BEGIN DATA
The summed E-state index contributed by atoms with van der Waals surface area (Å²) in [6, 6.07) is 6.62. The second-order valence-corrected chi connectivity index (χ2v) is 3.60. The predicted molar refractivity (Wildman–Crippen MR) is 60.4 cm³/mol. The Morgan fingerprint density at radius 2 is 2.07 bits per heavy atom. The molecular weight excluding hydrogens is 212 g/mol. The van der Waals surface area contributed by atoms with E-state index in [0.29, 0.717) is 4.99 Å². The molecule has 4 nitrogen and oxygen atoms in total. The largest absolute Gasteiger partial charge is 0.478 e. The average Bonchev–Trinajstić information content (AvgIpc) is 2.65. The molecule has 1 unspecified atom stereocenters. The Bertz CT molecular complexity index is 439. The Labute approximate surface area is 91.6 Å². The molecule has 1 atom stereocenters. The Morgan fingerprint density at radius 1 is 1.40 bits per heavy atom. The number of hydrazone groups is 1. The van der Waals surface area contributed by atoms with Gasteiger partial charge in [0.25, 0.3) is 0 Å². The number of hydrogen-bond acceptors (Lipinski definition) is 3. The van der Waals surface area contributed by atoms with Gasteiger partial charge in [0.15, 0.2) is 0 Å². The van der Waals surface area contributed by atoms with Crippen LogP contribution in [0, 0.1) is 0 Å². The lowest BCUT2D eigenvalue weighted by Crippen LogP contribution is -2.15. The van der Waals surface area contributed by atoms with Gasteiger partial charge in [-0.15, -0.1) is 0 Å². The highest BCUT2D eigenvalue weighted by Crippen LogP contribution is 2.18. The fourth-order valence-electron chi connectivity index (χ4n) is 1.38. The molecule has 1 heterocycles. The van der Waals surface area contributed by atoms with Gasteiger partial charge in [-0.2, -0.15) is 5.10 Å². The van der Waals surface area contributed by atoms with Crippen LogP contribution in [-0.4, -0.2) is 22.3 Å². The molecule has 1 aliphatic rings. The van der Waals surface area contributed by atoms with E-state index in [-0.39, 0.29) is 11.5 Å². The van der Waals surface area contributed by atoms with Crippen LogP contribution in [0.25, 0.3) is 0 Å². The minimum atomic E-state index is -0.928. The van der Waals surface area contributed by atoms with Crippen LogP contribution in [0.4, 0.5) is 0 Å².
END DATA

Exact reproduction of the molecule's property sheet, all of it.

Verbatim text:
The summed E-state index contributed by atoms with van der Waals surface area (Å²) in [6, 6.07) is 6.62. The second-order valence-corrected chi connectivity index (χ2v) is 3.60. The predicted molar refractivity (Wildman–Crippen MR) is 60.4 cm³/mol. The Morgan fingerprint density at radius 2 is 2.07 bits per heavy atom. The molecular weight excluding hydrogens is 212 g/mol. The van der Waals surface area contributed by atoms with E-state index in [0.29, 0.717) is 4.99 Å². The molecule has 4 nitrogen and oxygen atoms in total. The largest absolute Gasteiger partial charge is 0.478 e. The average Bonchev–Trinajstić information content (AvgIpc) is 2.65. The molecule has 1 unspecified atom stereocenters. The Bertz CT molecular complexity index is 439. The Labute approximate surface area is 91.6 Å². The molecule has 1 atom stereocenters. The Morgan fingerprint density at radius 1 is 1.40 bits per heavy atom. The number of hydrazone groups is 1. The van der Waals surface area contributed by atoms with Gasteiger partial charge in [0.25, 0.3) is 0 Å². The number of hydrogen-bond acceptors (Lipinski definition) is 3. The van der Waals surface area contributed by atoms with Gasteiger partial charge in [0.15, 0.2) is 0 Å². The van der Waals surface area contributed by atoms with Crippen LogP contribution in [0, 0.1) is 0 Å². The lowest BCUT2D eigenvalue weighted by Crippen LogP contribution is -2.15. The van der Waals surface area contributed by atoms with Gasteiger partial charge in [-0.15, -0.1) is 0 Å². The highest BCUT2D eigenvalue weighted by Crippen LogP contribution is 2.18. The fourth-order valence-electron chi connectivity index (χ4n) is 1.38. The molecule has 1 heterocycles. The van der Waals surface area contributed by atoms with Gasteiger partial charge in [-0.2, -0.15) is 5.10 Å². The van der Waals surface area contributed by atoms with Crippen LogP contribution in [-0.4, -0.2) is 22.3 Å². The molecule has 1 aliphatic rings. The van der Waals surface area contributed by atoms with E-state index in [-0.39, 0.29) is 11.5 Å². The van der Waals surface area contributed by atoms with Crippen LogP contribution in [0.25, 0.3) is 0 Å². The minimum atomic E-state index is -0.928. The van der Waals surface area contributed by atoms with Crippen LogP contribution in [0.4, 0.5) is 0 Å².